"In an analysis of 18 years of data from 1,296 counties in 15 states, researchers found that Americans living in areas infested by the emerald ash borer, a beetle that kills ash trees, suffered from an additional 15,000 deaths from cardiovascular disease and 6,000 more deaths from lower respiratory disease when compared to uninfected areas. When emerald ash borer comes into a community, city streets lined with ash trees become treeless."

"The researchers analyzed demographic, human mortality, and forest health data at the county level between 1990 and 2007. The data came from counties in states with at least one confirmed case of the emerald ash borer in 2010. The findings -- which hold true after accounting for the influence of demographic differences, like income, race, and education -- are published in the current issue of the American Journal of Preventive Medicine."
"'There's a natural tendency to see our findings and conclude that, surely, the higher mortality rates are because of some confounding variable, like income or education, and not the loss of trees,' said Donovan. 'But we saw the same pattern repeated over and over in counties with very different demographic makeups.'"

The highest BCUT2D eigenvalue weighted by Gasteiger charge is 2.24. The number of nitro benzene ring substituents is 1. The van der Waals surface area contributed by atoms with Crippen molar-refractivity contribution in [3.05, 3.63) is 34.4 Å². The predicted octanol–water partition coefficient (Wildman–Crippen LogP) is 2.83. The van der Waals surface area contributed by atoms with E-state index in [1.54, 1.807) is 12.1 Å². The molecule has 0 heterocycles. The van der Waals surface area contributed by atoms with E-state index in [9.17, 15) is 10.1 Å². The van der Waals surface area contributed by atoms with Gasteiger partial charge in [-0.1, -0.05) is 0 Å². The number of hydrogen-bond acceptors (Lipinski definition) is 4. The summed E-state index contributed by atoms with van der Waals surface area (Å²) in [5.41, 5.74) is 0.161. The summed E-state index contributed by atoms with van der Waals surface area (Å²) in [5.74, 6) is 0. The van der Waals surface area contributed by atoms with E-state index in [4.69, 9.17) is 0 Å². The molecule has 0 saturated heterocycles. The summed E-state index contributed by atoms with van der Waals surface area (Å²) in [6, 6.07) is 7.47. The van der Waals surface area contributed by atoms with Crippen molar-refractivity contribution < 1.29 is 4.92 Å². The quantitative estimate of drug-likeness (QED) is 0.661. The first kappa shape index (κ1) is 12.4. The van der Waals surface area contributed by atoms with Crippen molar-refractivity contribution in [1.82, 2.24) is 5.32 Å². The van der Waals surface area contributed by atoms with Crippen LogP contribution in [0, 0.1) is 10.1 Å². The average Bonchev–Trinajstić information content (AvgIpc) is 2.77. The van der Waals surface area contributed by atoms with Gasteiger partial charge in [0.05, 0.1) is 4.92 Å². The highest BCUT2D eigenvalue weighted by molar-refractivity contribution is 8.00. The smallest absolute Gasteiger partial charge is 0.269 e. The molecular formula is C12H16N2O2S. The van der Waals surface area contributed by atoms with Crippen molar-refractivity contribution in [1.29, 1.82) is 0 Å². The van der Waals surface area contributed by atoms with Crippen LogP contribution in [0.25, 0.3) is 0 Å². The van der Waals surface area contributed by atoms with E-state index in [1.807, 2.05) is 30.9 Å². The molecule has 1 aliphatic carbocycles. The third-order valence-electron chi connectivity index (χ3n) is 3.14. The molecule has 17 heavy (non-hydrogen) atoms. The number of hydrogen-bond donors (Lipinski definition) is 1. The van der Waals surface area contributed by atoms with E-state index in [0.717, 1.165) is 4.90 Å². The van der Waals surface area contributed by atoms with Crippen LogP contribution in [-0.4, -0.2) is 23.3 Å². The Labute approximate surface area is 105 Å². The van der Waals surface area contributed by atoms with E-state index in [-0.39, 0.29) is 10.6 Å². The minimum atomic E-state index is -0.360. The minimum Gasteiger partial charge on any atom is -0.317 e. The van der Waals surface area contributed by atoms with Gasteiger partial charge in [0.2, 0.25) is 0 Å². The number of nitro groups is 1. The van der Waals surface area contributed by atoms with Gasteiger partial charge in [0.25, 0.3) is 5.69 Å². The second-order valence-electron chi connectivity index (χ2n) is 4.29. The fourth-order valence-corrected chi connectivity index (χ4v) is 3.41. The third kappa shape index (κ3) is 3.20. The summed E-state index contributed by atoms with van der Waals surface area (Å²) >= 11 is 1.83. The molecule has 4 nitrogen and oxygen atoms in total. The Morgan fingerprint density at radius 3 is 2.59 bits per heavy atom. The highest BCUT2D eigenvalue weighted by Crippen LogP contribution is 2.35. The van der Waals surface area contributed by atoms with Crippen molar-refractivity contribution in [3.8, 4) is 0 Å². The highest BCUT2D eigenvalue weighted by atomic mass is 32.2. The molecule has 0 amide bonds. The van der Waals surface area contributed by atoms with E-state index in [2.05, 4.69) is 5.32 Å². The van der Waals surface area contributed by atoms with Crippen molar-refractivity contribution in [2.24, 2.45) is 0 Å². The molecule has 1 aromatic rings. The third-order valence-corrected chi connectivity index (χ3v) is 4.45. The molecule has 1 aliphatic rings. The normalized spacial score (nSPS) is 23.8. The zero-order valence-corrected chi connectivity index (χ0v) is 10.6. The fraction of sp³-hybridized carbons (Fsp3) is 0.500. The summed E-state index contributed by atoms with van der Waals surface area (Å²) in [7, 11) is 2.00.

"Although the study shows the association between loss of trees and human mortality from cardiovascular and lower respiratory disease, it did not prove a causal link. The reason for the association is yet to be determined."

The reason for the association is yet to be determined.  Why didn't they ask moi?  I could have told them, it's obvious!    More trees absorbing pollution means there is less pollution to make people sick.  The increase in mortality for people when the trees are gone that they calculated is staggering - on top of which, the study only looked at two sources of mortality, cardiovascular and lower respiratory ailments.  There are others that must be likewise affected, such as cancer - as well as not-always-lethal chronic diseases, such as asthma and diabetes.